The Harvard Organic Photovoltaic Dataset (HOPV15) presented in this work is a collation of experimental photovoltaic data from the literature, and corresponding quantum-chemical calculations performed over a range of conformers, each with quantum chemical results using a variety of density functionals and basis sets. It is anticipated that this dataset will be of use in both relating electronic structure calculations to experimental observations through the generation of calibration schemes, as well as for the creation of new semi-empirical methods and the benchmarking of current and future model chemistries for organic electronic applications.
|Design Type(s)||data integration objective • database creation objective|
|Measurement Type(s)||molecular orbitals and OPV bulk properties|
|Technology Type(s)||data item extraction from journal article|
Machine-accessible metadata file describing the reported data (ISA-Tab format)
Background & Summary
Standard data sets used for the calibration of computational results have been extremely useful for the development of electronic structure methods and their application to areas such as thermochemistry1–3 as well as non-covalent interactions4,5. To our knowledge, the field of organic photovoltaics, as it pertains to high-throughput virtual screening6–8, lacks a similar collection of data. Since the relationship between theoretically predicted and experimentally observed properties is often non-trivial, the dissemination of directly comparable data for a well-defined set of molecules can be a great asset to accelerate advances in this field.
Many areas of materials chemistry have benefited from the application of high-throughput virtual screening, which has led to an accelerated discovery of new materials6–16. Since this approach allows a large number of compounds and materials to be pre-screened using efficient in silico (often quantum-chemical) techniques, it allows experimental scientists to focus time and resources on fewer, more promising, candidates17. However, theoretical studies (i.e., based on density functional theory (DFT)) only approximates the observed experimental properties and care must be taken when relating one to the other18. The Scharber model19 is utilized to compute the maximum percent conversion efficiencies for the 350 studied molecules. The quantities that enter the Scharber model are the lowest unoccupied molecular orbital (LUMO) and highest occupied molecular orbital (HOMO) energies energy and the HOMO-LUMO gap. These are used to compute the open circuit potential (VOC) and short circuit current density (JSC). Percent conversion efficiency (PCE) is the computed according to equation 1.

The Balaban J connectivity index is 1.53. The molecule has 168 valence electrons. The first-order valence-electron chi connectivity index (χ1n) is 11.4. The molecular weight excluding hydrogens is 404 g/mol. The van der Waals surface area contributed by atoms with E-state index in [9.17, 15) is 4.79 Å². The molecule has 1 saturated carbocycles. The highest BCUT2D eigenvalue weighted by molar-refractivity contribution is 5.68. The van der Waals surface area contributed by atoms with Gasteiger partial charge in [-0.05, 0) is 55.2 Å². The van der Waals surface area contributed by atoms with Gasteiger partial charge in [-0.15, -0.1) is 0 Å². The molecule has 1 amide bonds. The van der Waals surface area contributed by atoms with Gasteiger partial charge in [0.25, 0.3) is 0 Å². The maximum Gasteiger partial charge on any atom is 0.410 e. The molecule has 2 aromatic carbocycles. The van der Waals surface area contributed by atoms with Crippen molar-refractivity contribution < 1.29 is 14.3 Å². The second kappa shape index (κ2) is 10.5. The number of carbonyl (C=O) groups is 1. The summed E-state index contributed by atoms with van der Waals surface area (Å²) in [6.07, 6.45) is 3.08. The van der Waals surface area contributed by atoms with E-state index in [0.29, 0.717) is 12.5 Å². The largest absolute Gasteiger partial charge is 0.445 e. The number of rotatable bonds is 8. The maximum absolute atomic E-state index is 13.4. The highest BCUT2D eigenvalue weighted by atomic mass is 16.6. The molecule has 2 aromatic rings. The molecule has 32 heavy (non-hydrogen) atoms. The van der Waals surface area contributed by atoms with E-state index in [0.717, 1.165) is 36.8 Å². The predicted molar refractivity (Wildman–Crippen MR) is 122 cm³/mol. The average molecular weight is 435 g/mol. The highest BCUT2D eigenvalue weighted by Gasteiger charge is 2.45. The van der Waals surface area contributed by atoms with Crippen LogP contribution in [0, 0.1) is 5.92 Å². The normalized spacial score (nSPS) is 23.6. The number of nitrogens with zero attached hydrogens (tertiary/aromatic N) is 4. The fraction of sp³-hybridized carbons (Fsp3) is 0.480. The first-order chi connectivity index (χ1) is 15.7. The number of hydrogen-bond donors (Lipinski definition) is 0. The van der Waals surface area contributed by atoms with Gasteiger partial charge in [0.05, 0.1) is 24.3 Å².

In the Scharber model, the fill factor (FF) is set to 65%, and Jsc is qualitatively related to the HOMO-LUMO gap.
One area in which this method has been most visibly applied is the area of organic photovoltaic materials6,7, with the Harvard Clean Energy project being an example8,20. Many approximations are made to efficiently screen of millions of compounds. An ability to relate these calculations to experimental data is critical for the implementation of an efficient feedback loop. We believe that such a feedback loop is vital for the ongoing success of collaborative efforts. Unfortunately, there are very few collections of experimental results from which to build these models, and we are not aware of any significantly sized set of molecules for which both quantum chemical and experimental values are reported.
Here we report the Harvard Organic Photovoltaic Dataset (HOPV15) consisting of both experimental results compiled from the literature, and corresponding data from quantum chemical calculations using a selection of five functionals chosen to contain both generalized-gradient approximation (BP86 (refs 21,22) and hybrid designs with a range of incorporated amounts of exact exchange PBE0 (refs 23,24), B3LYP21,25, and M06-2X26,27 in combination with the double-ζ def2-SVP basis set28. It will have a multitude of uses, including the calibration of quantum chemical results to experimental observables29, the development of new methodologies for property estimation19, as well as the design of new Hamiltonians for semi-empirical methods30.
The compounds in this data set represent a diverse cross-section of molecular designs in this field. This is reflected in the Tanimoto distance between each molecule and all others as described by the 512-bit, radius-2 Morgan circular fingerprint31. We only calculate the upper triangular of the distance matrix. A histogram of the computed distances is shown in Fig. 1 and it emphasizes that the average Tanimoto distance is just below 0.8 (the Tanimoto distance is bounded at 0 for a perfect match between fingerprints and 1.0 for no common bits in the fingerprint). An average distance of 0.8, therefore, is a good indication of the molecular diversity of this data set.